Effects of age and comorbidities on complication rates and adverse outcomes after lumbar laminectomy in elderly patients.


Journal Article

STUDY DESIGN: This is a retrospective cohort study using the National Inpatient Sample database. OBJECTIVE: The objective is to report mortality and complications after lumbar laminectomy in the elderly. SUMMARY OF BACKGROUND DATA: As the population continues to age in the United States, it is important to consider the surgical complications and outcomes in the elderly. A review of the literature reveals controversy over the safety of lumbar laminectomy in the elderly and disagreement over estimates of risks in this population. METHODS: Outcome measures were abstracted from the National Inpatient Sample. Multivariate analysis was performed to analyze the effect of patient and hospital characteristics on outcome measures. RESULTS: A total of 471,215 patients underwent lumbar laminectomy without fusion for lumbar stenosis from 1993 to 2002. The in-hospital mortality rate was 0.17%, and the complication rate was 12.17%. Postoperative hemorrhage or hematoma (5.2%) and nonspecific renal complications (2.8%) were the most common complications. Complication and mortality rates increased with age and comorbidities with an 18.9% complication rate and 1.4% mortality rate in patients over the age of 85 with 3 or more comorbidities, 14.7% complication rate and 0.22% mortality rate in patients over 85 with no comorbidities, and only a 6% complication rate and 0.05% mortality rate in patient between 18 and 44 with no comorbidities. Multivariate analysis revealed increased odds of mortality with increasing number of comorbidities and complications in the greater than 85 year age group. Increasing age, number of comorbidities, complication rate, and female sex also increased the odds of discharge to institution other than home. CONCLUSION: Elderly patients with comorbidities are at a higher risk for complications and adverse outcome after lumbar spine surgery. The effects of age and comorbidities on patient outcomes have been quantified. This information is critical in counseling elderly patients about the risk of surgery in their age group.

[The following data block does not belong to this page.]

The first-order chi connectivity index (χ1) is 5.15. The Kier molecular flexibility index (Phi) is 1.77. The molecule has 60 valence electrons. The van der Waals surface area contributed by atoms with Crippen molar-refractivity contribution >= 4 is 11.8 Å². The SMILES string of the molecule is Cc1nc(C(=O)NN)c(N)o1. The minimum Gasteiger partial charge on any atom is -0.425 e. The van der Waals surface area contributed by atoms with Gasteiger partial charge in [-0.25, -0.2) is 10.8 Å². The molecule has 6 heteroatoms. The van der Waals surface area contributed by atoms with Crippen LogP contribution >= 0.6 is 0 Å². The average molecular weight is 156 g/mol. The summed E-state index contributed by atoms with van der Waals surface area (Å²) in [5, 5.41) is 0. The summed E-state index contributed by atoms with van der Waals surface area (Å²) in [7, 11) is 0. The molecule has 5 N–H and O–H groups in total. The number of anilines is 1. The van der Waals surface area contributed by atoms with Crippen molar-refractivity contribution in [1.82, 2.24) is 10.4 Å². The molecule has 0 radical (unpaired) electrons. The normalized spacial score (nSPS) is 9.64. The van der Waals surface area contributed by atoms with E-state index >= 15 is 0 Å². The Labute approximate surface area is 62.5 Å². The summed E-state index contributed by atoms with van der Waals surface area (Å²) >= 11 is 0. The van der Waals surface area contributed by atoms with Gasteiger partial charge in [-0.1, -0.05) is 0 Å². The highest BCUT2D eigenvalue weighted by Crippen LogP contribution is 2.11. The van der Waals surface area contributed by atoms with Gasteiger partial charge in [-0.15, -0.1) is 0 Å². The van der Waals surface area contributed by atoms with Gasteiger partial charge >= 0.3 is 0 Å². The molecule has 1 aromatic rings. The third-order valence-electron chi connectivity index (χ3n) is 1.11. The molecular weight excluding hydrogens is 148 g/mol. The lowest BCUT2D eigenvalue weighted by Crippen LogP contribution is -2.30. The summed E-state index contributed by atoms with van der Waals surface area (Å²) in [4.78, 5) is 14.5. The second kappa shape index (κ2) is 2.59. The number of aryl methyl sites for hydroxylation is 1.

Full Text

Duke Authors

Cited Authors

  • Li, G; Patil, CG; Lad, SP; Ho, C; Tian, W; Boakye, M

Published Date

  • May 15, 2008

Published In

Volume / Issue

  • 33 / 11

Start / End Page

  • 1250 - 1255

PubMed ID

  • 18469700

Pubmed Central ID

  • 18469700

Electronic International Standard Serial Number (EISSN)

  • 1528-1159

Digital Object Identifier (DOI)

  • 10.1097/BRS.0b013e3181714a44


  • eng

Conference Location

  • United States